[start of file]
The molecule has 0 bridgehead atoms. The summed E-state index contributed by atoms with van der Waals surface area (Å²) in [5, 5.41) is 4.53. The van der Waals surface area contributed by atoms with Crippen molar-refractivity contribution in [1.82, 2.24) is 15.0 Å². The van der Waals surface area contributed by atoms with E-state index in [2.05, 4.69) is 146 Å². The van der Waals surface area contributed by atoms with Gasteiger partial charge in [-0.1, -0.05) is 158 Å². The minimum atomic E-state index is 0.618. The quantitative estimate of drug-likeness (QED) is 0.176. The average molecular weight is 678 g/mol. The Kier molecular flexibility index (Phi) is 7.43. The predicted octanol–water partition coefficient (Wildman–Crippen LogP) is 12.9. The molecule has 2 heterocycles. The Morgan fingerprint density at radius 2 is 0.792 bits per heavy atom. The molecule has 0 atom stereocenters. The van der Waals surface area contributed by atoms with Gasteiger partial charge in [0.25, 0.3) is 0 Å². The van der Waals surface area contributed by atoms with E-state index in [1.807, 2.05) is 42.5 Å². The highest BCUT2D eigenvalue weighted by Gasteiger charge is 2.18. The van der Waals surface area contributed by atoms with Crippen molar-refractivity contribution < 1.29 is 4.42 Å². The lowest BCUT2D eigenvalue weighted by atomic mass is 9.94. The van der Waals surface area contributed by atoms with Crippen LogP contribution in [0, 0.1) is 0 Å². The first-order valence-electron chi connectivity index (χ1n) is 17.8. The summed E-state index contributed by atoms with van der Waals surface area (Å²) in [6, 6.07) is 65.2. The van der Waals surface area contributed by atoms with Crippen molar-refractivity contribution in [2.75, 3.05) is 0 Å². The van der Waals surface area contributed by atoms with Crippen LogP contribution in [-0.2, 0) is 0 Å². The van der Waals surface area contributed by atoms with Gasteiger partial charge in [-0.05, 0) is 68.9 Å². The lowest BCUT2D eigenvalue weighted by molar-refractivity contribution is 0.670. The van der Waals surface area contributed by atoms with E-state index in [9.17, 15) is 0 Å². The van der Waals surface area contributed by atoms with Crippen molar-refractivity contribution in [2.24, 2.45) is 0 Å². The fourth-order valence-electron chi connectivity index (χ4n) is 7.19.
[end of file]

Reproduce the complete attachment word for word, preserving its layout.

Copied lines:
The molecule has 0 bridgehead atoms. The summed E-state index contributed by atoms with van der Waals surface area (Å²) in [5, 5.41) is 4.53. The van der Waals surface area contributed by atoms with Crippen molar-refractivity contribution in [1.82, 2.24) is 15.0 Å². The van der Waals surface area contributed by atoms with E-state index in [2.05, 4.69) is 146 Å². The van der Waals surface area contributed by atoms with Gasteiger partial charge in [-0.1, -0.05) is 158 Å². The minimum atomic E-state index is 0.618. The quantitative estimate of drug-likeness (QED) is 0.176. The average molecular weight is 678 g/mol. The Kier molecular flexibility index (Phi) is 7.43. The predicted octanol–water partition coefficient (Wildman–Crippen LogP) is 12.9. The molecule has 2 heterocycles. The Morgan fingerprint density at radius 2 is 0.792 bits per heavy atom. The molecule has 0 atom stereocenters. The van der Waals surface area contributed by atoms with Gasteiger partial charge in [0.25, 0.3) is 0 Å². The van der Waals surface area contributed by atoms with E-state index in [1.807, 2.05) is 42.5 Å². The highest BCUT2D eigenvalue weighted by Gasteiger charge is 2.18. The van der Waals surface area contributed by atoms with Crippen molar-refractivity contribution < 1.29 is 4.42 Å². The lowest BCUT2D eigenvalue weighted by atomic mass is 9.94. The van der Waals surface area contributed by atoms with Crippen LogP contribution in [0, 0.1) is 0 Å². The first-order valence-electron chi connectivity index (χ1n) is 17.8. The summed E-state index contributed by atoms with van der Waals surface area (Å²) in [6, 6.07) is 65.2. The van der Waals surface area contributed by atoms with Crippen molar-refractivity contribution in [2.75, 3.05) is 0 Å². The van der Waals surface area contributed by atoms with Crippen LogP contribution in [-0.2, 0) is 0 Å². The van der Waals surface area contributed by atoms with Gasteiger partial charge in [-0.05, 0) is 68.9 Å². The lowest BCUT2D eigenvalue weighted by molar-refractivity contribution is 0.670. The van der Waals surface area contributed by atoms with E-state index in [9.17, 15) is 0 Å². The van der Waals surface area contributed by atoms with Crippen molar-refractivity contribution in [2.24, 2.45) is 0 Å². The fourth-order valence-electron chi connectivity index (χ4n) is 7.19.